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What are we each entitled to in our divorce settlement?

What does the law say about how to split the house, how to share pensions and other assets, and how much maintenance is payable.

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The four basic steps to reaching an agreement on divorce finances are: disclosure, getting advice, negotiating and implementing a Consent Order.

What is a Consent Order and why do we need one?

A Consent Order is a legally binding document that finalises a divorcing couple's agreement on property, pensions and other assets.


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help! pension cetv

  • Peter@BDM
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24 Nov 07 #7593 by Peter@BDM
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SK_Max. I am happy to help through this forum, particularly where the issues may be of general interest. One of the things I must avoid is giving advice, the other is possibly causing offence. I will definitely not do the first and will do my best to avoid giving offence.

Avoiding causing offence may be difficult in this case, as the issue concerns personal health and longevity – how long you may or may not draw your pension. I can give information about pension values but not what a court might do about splitting offsetting and attaching pensions.

Your health may well be an important factor when your pension is dealt with, but just how this plays out depends on what proposals are being made. You say that the sharing of the assets is “signed, sealed and delivered”, from which I take it that the pension is being looked at separately, which limits some of the options.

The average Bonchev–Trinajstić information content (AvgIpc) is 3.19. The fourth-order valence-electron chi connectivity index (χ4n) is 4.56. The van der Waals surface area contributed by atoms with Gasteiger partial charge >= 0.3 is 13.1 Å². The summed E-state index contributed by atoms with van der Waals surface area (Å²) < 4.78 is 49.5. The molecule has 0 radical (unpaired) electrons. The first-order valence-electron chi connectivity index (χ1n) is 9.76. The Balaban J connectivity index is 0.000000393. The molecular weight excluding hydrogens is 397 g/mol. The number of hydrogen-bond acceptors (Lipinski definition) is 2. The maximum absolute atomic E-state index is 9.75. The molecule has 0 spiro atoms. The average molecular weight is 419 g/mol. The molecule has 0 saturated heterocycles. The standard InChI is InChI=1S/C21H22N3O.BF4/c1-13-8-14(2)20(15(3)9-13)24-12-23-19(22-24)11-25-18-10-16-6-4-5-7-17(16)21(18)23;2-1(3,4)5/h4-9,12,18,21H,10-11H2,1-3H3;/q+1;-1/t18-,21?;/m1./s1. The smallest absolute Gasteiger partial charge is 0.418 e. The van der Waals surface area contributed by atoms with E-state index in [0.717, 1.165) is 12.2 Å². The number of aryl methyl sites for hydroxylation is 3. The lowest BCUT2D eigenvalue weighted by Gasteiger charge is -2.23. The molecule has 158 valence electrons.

Pension values and health happens to be something that a colleague of mine wrote an article on recently. It was published last week in Family Law Week at www.familylawweek.co.uk/library.asp?i=3247. Can I suggest that you have a look, as it may reduce the need for long and boring posts from me. Once you have waded through the article, if you could come back and post a couple of specific questions (as a starter) I’ll try to help.

By the way, where the legal case is being heard is important, as the law in Scotland is different to that for the rest of the UK. In very broad terms, in Scotland, only the pension built up during the marriage or civil partnership is taken into account.

  • Gilly
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07 Dec 07 #8618 by Gilly
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SK,
i'm also in receipt of a Forces pension therefore look on it as you do as an income stream and not a pension pot per se.Recently gone through financial mediation and had to obtain CETV of current scheme and Forces one - and according to AFPA my services pension has NO CETV as its in payment.

As an income it increases my liability for child maintenance but is not a substantial financial asset that it would if it had a CETV.

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07 Dec 07 #8621 by Peter@BDM
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Gilly
The AFPA are not being very helpful to you I am afraid and you might not find that the Court is very sympathetic.

If a pension is not in payment, the valuation provided by the scheme is a Cash Equivalent Transfer Value (CETV), because in some cases you can actually transfer the value to another pension arrangement (… Transfer Value).

Once a pension is in payment, there are a lot more restrictions on what can and cannot be done with it, so it does not have a Transfer Value as such. The pension can (and the court will probably say should) be valued by the scheme/pensions agency. The appropriate valuation is a Cash Equivalent Benefit or CEB. It is not very helpful of the agency just to say that your pension has no CETV, although technically correct, it would have been more helpful if they had asked you whether you require a CEB.